How to Establish a Golf Handicap
Establishing a golf handicap is easy and something I’d recommend for every golfer. Handicapping allows you to track your game over time and compete in tournaments as well.
Here are the steps to establish a handicap:
- The easiest way is to visit USGA’s website or contact a local club near you to sign up. This usually costs $30-$50 per year and needs to be renewed annually. If you don’t renew it your account will freeze and cannot enter new scores (but it won’t be deleted).
- Once you’ve joined you’ll receive a GHIN number which is a number that you’ll use to enter scores.
- Next to start playing golf – you need at least 54 holes (a combination of 9 or 18 holes) to establish your handicap.
- Once you have 54 holes entered, you will have an official handicap the next day.
- Keep entering scores until you have at least 20 rounds of 18 holes for the most accurate index. Make sure to always notate the tees played, date, tournament vs. normal round, and follow the rules of golf for your score to count.
- Additionally, note that there is a limit to the score you can shoot on any given hole (net double bogey). Or, you can enter your scores hole by hole and let the computer take care of the math for you.
- Lastly, make sure to keep entering scores. Your handicap is updated every night at midnight local time every time a score is posted. This is why it’s a good idea to post your scores immediately after the round is complete.
Handicap Index vs. Course Handicap
Once you establish your handicap index, you will then get a course handicap depending on the place you’re playing. Think of it like this… your handicap is a portable number that represents your ability but it does change from course to course. Since some golf courses are more difficult and/or longer, you also get a course handicap.
When you decide which course you’re playing and what tees, your course handicap is determined. This accounts for the par, course rating, and slope rating to update your index.
For example, if you’re playing a shorter course that has a lower rating, you might actually have a lower course handicap vs. your index. Conversely, if you’re playing a difficult course from a longer tee box than normal, it might increase your index.
How to Lower Your Handicap
If you’re like most golfers chances are you want to shoot lower scores more consistently to lower your handicap.
Here are some of our easiest strategies:
- Learn how to read greens.
- Spend more time on your short game. Save shots every round by working on your chipping, pitching, and putting more often in practice.
- Upgrade your mental game: Golf is a mental sport and it’s essential to master your mind to play better every time you tee it up. Click here to read some of our best strategies for improving your mental game.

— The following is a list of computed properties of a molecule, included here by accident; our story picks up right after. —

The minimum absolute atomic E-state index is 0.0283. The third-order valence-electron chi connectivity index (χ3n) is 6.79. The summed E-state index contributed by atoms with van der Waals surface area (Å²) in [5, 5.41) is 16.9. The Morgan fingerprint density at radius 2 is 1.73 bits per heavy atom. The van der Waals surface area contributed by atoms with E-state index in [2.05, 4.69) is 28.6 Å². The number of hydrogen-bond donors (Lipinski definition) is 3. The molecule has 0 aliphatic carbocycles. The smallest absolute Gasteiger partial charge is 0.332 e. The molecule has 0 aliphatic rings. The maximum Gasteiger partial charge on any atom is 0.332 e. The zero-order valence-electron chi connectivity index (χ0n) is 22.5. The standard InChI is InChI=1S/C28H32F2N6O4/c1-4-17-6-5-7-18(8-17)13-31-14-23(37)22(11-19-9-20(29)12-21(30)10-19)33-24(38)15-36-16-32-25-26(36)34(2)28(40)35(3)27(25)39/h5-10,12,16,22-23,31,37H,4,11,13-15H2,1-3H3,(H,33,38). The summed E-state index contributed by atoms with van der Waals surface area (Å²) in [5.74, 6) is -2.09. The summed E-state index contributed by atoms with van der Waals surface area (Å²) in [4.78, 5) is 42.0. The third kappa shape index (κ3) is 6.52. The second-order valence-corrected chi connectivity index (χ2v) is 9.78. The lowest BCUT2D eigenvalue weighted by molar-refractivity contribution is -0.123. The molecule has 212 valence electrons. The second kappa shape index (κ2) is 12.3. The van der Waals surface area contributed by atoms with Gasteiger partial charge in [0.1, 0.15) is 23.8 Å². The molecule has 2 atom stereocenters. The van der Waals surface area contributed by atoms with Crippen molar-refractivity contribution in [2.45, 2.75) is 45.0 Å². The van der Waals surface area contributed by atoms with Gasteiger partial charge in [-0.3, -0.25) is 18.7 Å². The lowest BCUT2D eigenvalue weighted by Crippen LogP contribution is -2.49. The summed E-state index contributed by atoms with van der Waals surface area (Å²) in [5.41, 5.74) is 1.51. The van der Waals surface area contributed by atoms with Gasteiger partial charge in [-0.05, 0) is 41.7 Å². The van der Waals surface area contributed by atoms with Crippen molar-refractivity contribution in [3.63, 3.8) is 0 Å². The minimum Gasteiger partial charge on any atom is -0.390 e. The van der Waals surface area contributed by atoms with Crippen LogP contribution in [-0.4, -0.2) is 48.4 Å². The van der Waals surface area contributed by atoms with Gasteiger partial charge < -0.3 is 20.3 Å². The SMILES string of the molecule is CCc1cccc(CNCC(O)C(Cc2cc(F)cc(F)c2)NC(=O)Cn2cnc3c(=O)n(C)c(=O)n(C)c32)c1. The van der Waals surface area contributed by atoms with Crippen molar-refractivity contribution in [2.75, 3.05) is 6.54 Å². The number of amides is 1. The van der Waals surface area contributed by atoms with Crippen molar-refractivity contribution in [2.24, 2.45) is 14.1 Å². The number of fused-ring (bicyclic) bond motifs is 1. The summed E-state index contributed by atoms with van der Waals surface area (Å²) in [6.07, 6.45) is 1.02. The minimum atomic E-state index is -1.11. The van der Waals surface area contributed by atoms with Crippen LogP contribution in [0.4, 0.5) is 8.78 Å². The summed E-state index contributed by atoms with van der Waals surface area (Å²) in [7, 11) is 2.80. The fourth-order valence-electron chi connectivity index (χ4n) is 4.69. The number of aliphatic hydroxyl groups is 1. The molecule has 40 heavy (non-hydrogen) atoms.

- Increase your swing speed. The faster you swing the club, the longer you will hit it which statically makes golf easier.
Lastly, don’t forget to play the right equipment for your game. Otherwise, you’re only making the sport even harder on yourself.
Have more questions about handicaps in golf? Keep reading to learn more now and figure out if you need a handicap or not.
How do I figure out my handicap in golf?
The easiest way to calculate your handicap is to play at least 20 rounds and enter all your scores on the computer. The fewer scores, the less accurate your handicap is but after 20 it gets to know your game pretty well. While there is a formal equation that is used by the USGA it’s quite complex and something you don’t need to manually do yourself anymore.
What is the average golf handicap?
According to the United States Golf Association (USGA), the average handicap index for men is 14.2 and the average for women is 27.5. The overwhelming majority of male golfers in the United States is between a 9-16 handicap index.
However, it’s important to note this is only based on golfers with an official handicap as not every golfer chose to have one. Click here to read the average golf score.
What does a 20 handicap in golf mean?
A 20 handicap means you’re not quite as good as the “average” player who has a 14.2 index. A 20 handicap would typically shoot in the 90s but sometimes play well and shoot in the 80s.
What is a scratch golfer?
A scratch golfer is a person who has a handicap that is right around zero. This means the person shoots around even par most of the time. This is quite rare in the golf world and a common goal among amateur golfers.
Related: How to Break 80
Does each hole have a handicap?
Yes, each course has a course rating, slope, and handicap for each hole. Every hole is ranked from 1-18 for both men and women; one is the hardest hole while 18 is the easiest hole.
This is important to note as you give or receive strokes during the round based on the hole’s handicap.
What is my golf handicap if I shoot 100?
If you shoot around 100 for 18 holes you’re close to a 22-25 handicap index. But there are tons of other factors including the tee boxes played and course rating.
Can you enter match play scores for your handicap?
Yes… Here’s what the USGA said, “Match play scores are also acceptable! When a stroke is conceded or you do not hole out when the format of play allows, you can record your most likely score.
A most likely score is equal to the number of strokes already taken (including penalty strokes) plus the number of strokes you would most likely require to complete the hole.”
Golf handicaps make this sport unlike any other. You can compete with all types of golfers from around the world and have a fair match.
If you take golf seriously, you need a handicap. This makes it easier to bet with other golfers and is needed to enter golf tournaments. For a small annual fee, it’s worth it (and helps you track your progress over time).
Do you have a golf handicap?
Let us know in the comments below.